February 27, 2015

Auckland, Part 2: Hiking Volcanoes

I'm not very outdoorsy. I don't hike. I'm not proud of it, but I'm not into many physical activities other than shooting hoops and yoga - and I haven't done either in quite a while. But in New Zealand, an island nation with over 50 (mostly dormant) volcanoes, I figured I could be outdoorsy. Of course I wanted to say I climbed a volcano...or three. And the view from the top is well worth it.

View of Rangitoto from Mount Victoria

My first stop was Rangitoto, New Zealand's newest volcano, which formed from a series of eruptions only 600 years ago. Rangitoto Island is Auckland's most prominent natural landmark, with its nearly symmetrical form visible from many locations. To get there, I took a ferry from downtown Auckland, where the Britomart Transport Centre and the ferry terminal are just across the street from each other.

Britomart Transport Centre
Pulling away from the ferry terminal, Ferry Building in orange
Rangitoto Island

The ride over is only 25 minutes, but the shortest path to the summit is an hour. Walking uphill on lava rocks and dirt pathways, drinking water from my handy backpack, I kept thinking, I'm hiking! I can't believe I'm hiking!

(That's how active I am.)

It was cool, as expected. I was hiking a volcano, surrounded by nature and lava rocks. After generous breaks and a crazy amount of wooden stairs, I finally reached the crater and lookout point at the summit.

To be honest, I wasn't that impressed with the view because we were so far form everything. I was more impressed with myself, which is not a bad thing. Nevertheless, I ate a wrap I'd packed and enjoyed the view. I took a detour to check out the lava caves (meh) before making (slipping) my way down.

I was ready to relax after that adventure, and the water was so beautiful, so I decided to take the ferry to Devonport and find a beach. Devonport is a cute, quiet, historic village on the water. It has beaches, pretty villas, shops, and two great lookout points, Mount Victoria and North Head. I ended up at Torpedo Bay, where I changed into my swimsuit, got a plum and creme fraiche ice cream cone, and headed to the beach!

The water was cold at first, but felt refreshing, as it often does. After relaxing on the beach and reading Fresh Off the Boat for a bit, I changed back into hiking clothes and headed over to Victoria Road, which leads to Mount Victoria. Of course I had to climb that volcano!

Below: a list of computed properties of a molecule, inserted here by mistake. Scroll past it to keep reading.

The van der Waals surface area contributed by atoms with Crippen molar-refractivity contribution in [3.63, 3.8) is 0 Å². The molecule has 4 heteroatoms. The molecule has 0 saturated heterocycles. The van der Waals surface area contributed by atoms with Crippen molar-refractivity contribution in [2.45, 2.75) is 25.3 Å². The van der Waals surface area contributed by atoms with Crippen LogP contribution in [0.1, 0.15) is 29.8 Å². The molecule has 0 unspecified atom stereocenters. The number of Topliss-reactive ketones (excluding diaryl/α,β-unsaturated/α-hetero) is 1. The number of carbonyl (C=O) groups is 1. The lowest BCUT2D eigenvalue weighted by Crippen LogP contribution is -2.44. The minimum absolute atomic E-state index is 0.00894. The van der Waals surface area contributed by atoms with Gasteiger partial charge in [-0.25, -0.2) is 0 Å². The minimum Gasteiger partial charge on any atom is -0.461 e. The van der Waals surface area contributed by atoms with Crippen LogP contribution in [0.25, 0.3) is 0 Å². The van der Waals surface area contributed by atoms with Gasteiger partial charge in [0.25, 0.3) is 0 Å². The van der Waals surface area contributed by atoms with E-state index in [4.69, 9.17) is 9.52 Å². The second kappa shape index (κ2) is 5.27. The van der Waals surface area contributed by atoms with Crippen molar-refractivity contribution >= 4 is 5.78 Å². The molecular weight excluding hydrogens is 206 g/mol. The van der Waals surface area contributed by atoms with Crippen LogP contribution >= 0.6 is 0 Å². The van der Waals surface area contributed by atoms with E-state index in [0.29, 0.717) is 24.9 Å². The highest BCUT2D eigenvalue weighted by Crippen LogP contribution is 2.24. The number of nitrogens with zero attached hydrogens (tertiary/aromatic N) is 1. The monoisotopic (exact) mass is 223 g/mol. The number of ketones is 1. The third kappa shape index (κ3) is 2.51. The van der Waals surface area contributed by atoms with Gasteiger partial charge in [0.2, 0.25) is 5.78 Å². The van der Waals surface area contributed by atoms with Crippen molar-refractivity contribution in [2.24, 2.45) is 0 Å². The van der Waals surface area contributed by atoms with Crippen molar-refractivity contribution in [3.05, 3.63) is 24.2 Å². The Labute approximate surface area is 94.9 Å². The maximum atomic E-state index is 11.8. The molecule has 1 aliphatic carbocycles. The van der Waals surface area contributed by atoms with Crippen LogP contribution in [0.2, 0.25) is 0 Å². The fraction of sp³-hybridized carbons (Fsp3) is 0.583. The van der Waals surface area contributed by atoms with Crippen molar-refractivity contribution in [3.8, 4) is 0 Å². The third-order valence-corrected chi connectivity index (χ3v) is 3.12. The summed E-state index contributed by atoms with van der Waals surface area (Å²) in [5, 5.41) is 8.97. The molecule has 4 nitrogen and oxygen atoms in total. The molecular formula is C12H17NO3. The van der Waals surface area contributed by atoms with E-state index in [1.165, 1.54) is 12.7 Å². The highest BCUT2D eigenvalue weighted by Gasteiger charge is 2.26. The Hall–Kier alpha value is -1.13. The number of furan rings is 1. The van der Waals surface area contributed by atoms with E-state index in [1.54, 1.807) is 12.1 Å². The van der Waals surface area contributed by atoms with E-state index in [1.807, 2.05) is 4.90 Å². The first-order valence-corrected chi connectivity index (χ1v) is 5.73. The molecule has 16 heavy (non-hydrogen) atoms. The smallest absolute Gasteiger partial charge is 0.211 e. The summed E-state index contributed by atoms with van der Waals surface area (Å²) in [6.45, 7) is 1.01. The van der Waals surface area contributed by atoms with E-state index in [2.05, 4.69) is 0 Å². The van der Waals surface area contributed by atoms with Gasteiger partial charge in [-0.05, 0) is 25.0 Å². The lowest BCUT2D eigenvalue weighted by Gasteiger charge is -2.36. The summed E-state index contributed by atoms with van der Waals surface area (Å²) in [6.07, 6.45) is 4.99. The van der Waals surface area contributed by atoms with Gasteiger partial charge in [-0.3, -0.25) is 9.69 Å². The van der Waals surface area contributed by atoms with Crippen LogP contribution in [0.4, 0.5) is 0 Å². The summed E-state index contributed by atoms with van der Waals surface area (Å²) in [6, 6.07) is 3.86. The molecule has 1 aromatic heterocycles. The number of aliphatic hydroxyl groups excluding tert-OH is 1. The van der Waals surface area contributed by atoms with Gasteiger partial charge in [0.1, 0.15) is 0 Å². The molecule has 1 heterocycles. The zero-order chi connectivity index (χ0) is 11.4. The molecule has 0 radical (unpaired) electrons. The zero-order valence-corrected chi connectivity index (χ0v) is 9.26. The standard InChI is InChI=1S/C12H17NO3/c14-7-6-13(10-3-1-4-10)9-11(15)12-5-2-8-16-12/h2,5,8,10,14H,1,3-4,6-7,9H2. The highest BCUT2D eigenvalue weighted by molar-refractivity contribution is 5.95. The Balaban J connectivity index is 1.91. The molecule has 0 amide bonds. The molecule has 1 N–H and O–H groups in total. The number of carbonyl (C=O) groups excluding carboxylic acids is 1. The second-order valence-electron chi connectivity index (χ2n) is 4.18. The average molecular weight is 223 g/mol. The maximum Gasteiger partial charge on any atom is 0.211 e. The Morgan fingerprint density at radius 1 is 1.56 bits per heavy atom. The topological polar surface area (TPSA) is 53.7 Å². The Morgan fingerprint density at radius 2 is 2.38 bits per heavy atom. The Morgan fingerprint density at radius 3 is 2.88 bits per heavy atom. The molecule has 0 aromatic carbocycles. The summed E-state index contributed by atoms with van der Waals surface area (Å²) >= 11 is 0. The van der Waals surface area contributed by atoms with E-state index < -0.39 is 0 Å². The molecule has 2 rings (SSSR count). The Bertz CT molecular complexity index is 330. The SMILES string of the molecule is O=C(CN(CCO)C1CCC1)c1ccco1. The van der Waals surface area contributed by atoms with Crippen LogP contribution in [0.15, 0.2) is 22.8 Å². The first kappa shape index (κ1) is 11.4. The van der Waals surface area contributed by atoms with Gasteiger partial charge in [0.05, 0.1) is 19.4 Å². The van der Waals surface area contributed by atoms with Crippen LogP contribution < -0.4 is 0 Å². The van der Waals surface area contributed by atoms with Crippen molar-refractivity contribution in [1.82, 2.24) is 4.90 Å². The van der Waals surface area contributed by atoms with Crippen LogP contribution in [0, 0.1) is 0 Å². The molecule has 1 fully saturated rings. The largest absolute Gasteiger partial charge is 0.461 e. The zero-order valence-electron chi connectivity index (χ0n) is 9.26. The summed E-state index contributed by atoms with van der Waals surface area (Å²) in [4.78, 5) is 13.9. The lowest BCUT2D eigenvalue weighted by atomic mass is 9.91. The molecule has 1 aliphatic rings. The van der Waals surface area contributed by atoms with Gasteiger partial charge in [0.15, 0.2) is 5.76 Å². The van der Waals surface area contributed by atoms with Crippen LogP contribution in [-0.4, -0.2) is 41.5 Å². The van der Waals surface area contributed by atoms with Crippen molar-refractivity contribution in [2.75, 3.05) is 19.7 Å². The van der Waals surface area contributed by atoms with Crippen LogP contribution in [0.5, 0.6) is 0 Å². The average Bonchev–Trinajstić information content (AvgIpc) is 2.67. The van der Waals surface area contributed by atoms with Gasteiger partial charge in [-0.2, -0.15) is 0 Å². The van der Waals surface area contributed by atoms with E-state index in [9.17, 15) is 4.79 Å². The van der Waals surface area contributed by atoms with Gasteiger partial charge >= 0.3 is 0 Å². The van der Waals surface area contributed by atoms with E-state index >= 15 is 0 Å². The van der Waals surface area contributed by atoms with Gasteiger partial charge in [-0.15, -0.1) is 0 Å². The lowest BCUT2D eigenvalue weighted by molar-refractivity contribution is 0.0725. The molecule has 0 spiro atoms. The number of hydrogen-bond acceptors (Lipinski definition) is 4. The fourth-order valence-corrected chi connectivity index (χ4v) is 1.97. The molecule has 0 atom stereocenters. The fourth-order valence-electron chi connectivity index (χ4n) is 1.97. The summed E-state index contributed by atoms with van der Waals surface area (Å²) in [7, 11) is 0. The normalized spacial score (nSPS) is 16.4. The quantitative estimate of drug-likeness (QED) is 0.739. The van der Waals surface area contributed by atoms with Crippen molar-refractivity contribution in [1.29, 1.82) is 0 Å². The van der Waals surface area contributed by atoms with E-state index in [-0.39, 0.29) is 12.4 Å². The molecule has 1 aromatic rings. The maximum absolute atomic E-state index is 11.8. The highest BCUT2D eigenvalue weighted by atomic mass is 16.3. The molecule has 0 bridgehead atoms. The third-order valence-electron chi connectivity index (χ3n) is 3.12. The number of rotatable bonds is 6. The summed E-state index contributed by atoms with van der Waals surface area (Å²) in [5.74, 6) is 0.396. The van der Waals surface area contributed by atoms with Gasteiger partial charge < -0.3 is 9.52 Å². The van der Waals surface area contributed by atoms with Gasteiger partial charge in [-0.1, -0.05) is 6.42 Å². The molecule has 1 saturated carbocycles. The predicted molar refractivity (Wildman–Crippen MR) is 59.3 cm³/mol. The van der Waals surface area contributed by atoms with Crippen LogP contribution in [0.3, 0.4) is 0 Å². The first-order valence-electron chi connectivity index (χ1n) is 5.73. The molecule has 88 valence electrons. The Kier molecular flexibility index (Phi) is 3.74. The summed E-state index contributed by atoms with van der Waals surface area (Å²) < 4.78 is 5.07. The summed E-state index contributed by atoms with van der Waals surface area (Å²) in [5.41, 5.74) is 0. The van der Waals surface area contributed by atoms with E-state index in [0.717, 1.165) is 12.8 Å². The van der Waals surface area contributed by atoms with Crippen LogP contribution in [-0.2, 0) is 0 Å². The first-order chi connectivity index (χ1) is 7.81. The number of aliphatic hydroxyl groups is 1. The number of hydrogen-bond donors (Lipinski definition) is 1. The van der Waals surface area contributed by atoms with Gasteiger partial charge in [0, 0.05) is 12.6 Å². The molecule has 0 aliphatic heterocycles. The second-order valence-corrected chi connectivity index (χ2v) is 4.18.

It sounds predictable, but Mount Victoria ended up being my favorite place of the whole trip. I guess part of it was the name, but the view was beautiful, and it only takes fifteen or twenty minutes to make it to the top. It was such a relaxing place to sit and feel the breeze, while enjoying the view of Rangitoto, North Head, colorful houses, and beautiful blue water. I liked it a lot better than the view from Rangitoto, because I was up high, but still close enough to see everything. Plus, Rangitoto is nice to look at from a distance.

North Head straight ahead.
Rangitoto on the right

I loved it up there. When I came down from the high, I grabbed some fish and chips for dinner and took the ferry back to the CBD. I bought a couple of beers to drink at the hostel, where I started talking to some young Europeans working in Auckland. When the group got bigger and crazier, I found I couldn't roll with them. What can I say? I'm an old woman on the inside. I think I'll have to stop staying in hostels when I hit my 30s, or at least restrict myself to private rooms. I can't hang with these youngins anymore...

The Cloud at Queen's Wharf
The next day, I set out for Mount Eden, the tallest natural point on the Auckland isthmus. The highlight was the gigantic crater at the top. I sort of wanted to slide into it, except that I'd never get out.

One Tree Hill
Initially, I wanted to climb One Tree Hill too, but after Mount Eden I was kind of sick of hiking. I sat down for a little lunch at the Mount Eden shops: mince and cheese pie, and a lovely flat white.

I figured I'd climbed enough volcanoes, so I just wanted to relax. I treated myself to a movie and some beer. I know I could have watched a movie anywhere, but I was on vacation and didn't want to force myself to explore. I told myself, the most important thing is to have fun. I just wanted to kick it for a night. So I went to the theater and watched Kingsman: The Secret Service, which was awesome, though quite violent. Colin Firth rocked it.

New Zealand beer is so good.

In the interest of embracing the vacation vibe, I wanted to spend my last day in Auckland relaxing on a beach. Stick around for Part 3: Waiheke Island.

February 24, 2015

Auckland, Part 1: Downtown

Victoria, Victoria, Victoria. Thanks to British imperialism, which destroyed lives and cultures all over the world, my name is everywhere. New Zealand is no exception. As I walked around Auckland, everything called my name. Like Victoria Park, where people gather and play made-up sports like cricket and rugby.